Qualitatively, the results show (i) how rapid glucose metabolism in a wild-type strain goes with high levels of glycolytic enzymes; (ii) the compatibility of substantial decreases in certain enzymes with normal vglucose (e.g., gcr2 as grown on glucose), as also known in specific cases: 2% level of phosphoglycerate kinase and normal glucose flux (24), and 0.7% level of phosphoglycerate mutase activity allowing half the normal growth rate on glucose (30); and (iii) the apparent absence of a major bypass of the lower reactions of glycolysis. It is pertinent that two other putative phosphoglycerate mutase genes as tested have marginal or no function (15). Lower glycolytic enzyme levels are associated, however, with accumulations of their substrates, and one speculation is that although such accumulation is not always clearly detrimental (e.g., normal flux with high glycerate-3-phosphate in the gcr2 mutant; see also reference 10), it may be that glycolytic enzyme activities are normally in such apparent excess in part to avoid effects like the inhibition of enolase by glycerate-3-phosphate cited above.

It is tempting to ask whether the metabolite concentrations also make quantitative sense in terms of the measured amounts and known parameters of the enzymes and the observed fluxes. There is one case in yeast for a reversible reaction where the fit was adequate (phosphoglucose isomerase [32]). As shown in Table Table22 calculations with the present data show a poor fit of measured values versus predicted values, although, as also shown, relatively small changes in certain individual entries would remove the differences. Unfortunately, aside from the cancellation of errors, each entry in such calculations has limitations, including (i) the large standard deviations of items in Table Table1;1; (ii) the fact that enzyme parameters are not all well known, or have a wide range of reported values, or need correction for pH or Mg2+ (17); (iii) the presence of isoenzymes for several reactions and limited knowledge of their individual parameters; (iv) for phosphoglycerate mutase, the absence of data on glycerate-2,3-bisphosphate concentration; (v) the use of normalized values for protein content and internal cell volume; (vi) the fact of certain glycolytic enzymes having a nominal active-site concentration within a 0.1 factor of substrate concentration, requiring additional correction (4, 28); and (vii) for reversible reactions the limitation of calculating net flux as a difference between two much larger numbers (Table (Table2).2). We also remark that in the present work emphasis was on gcr mutant strains with several enzymes affected; although strain DF730 (Table (Table1,1, data set 8) was not useful for the purpose, varying a single enzyme in one strain would nonetheless be preferred.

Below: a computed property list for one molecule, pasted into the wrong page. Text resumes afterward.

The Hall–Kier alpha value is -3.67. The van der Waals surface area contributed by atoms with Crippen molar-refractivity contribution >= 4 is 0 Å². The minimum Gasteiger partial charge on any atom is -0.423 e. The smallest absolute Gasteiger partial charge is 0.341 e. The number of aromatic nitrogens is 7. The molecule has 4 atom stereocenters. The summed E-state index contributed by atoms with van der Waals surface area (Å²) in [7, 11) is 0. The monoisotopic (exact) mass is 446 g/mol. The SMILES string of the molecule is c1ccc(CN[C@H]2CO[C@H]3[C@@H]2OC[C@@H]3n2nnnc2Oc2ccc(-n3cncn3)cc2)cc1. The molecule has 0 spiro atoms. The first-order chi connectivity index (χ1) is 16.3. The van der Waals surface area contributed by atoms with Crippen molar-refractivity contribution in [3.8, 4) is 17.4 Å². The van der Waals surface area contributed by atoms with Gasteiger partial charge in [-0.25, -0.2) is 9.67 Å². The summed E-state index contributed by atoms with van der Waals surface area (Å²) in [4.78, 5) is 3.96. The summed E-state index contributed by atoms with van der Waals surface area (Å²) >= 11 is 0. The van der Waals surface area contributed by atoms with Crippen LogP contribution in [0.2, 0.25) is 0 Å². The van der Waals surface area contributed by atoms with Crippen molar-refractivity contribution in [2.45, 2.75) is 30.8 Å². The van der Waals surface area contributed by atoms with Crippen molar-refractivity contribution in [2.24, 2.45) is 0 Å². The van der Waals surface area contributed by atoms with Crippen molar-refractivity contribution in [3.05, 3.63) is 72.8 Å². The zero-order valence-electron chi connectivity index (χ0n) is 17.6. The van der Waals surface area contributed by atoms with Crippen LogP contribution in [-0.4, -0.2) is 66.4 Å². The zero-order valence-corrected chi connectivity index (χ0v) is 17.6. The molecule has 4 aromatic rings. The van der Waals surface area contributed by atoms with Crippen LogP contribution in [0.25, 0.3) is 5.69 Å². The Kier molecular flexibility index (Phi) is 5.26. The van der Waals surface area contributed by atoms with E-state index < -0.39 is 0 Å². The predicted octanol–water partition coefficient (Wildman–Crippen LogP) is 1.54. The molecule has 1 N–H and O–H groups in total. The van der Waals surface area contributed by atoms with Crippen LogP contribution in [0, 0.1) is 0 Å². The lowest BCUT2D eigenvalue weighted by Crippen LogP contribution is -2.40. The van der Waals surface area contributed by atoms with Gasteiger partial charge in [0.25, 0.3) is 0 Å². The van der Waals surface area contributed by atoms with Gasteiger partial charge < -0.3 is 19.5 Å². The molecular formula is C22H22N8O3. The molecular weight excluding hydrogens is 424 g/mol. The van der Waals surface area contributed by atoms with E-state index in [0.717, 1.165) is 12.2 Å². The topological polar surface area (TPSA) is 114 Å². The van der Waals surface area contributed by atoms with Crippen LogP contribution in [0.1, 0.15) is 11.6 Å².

Calculated net flux through phosphoglycerate mutasea


We thank M. Koshio for strain construction, and D. Clifton, F. Rosen, J. Heinisch, W. de Koning and K. van Dam, and D. Fell and S. Thomas.

This work was supported in part by the William F. Milton Fund (D.G.F.) and the Science and Technology Agency of Japan (H.U.).